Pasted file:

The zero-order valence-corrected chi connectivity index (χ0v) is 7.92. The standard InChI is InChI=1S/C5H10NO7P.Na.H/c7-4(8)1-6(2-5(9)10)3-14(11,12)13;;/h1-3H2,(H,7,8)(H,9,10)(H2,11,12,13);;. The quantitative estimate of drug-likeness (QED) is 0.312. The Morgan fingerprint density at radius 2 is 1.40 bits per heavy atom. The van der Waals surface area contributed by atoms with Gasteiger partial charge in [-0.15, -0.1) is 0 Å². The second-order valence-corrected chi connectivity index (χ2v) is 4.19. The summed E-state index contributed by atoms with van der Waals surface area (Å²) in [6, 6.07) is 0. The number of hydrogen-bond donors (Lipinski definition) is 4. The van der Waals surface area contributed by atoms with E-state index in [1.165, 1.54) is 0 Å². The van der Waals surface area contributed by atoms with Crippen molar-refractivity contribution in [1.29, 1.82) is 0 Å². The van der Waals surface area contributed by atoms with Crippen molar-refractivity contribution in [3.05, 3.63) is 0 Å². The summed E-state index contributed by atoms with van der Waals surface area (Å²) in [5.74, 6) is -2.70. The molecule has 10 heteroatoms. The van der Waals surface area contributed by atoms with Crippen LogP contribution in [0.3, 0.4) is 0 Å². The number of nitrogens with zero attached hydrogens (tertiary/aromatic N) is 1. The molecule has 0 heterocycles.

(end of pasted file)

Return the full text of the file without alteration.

The zero-order valence-corrected chi connectivity index (χ0v) is 7.92. The standard InChI is InChI=1S/C5H10NO7P.Na.H/c7-4(8)1-6(2-5(9)10)3-14(11,12)13;;/h1-3H2,(H,7,8)(H,9,10)(H2,11,12,13);;. The quantitative estimate of drug-likeness (QED) is 0.312. The Morgan fingerprint density at radius 2 is 1.40 bits per heavy atom. The van der Waals surface area contributed by atoms with Gasteiger partial charge in [-0.15, -0.1) is 0 Å². The second-order valence-corrected chi connectivity index (χ2v) is 4.19. The summed E-state index contributed by atoms with van der Waals surface area (Å²) in [6, 6.07) is 0. The number of hydrogen-bond donors (Lipinski definition) is 4. The van der Waals surface area contributed by atoms with E-state index in [1.165, 1.54) is 0 Å². The van der Waals surface area contributed by atoms with Crippen molar-refractivity contribution in [1.29, 1.82) is 0 Å². The van der Waals surface area contributed by atoms with Crippen molar-refractivity contribution in [3.05, 3.63) is 0 Å². The summed E-state index contributed by atoms with van der Waals surface area (Å²) in [5.74, 6) is -2.70. The molecule has 10 heteroatoms. The van der Waals surface area contributed by atoms with Crippen LogP contribution in [0.3, 0.4) is 0 Å². The number of nitrogens with zero attached hydrogens (tertiary/aromatic N) is 1. The molecule has 0 heterocycles.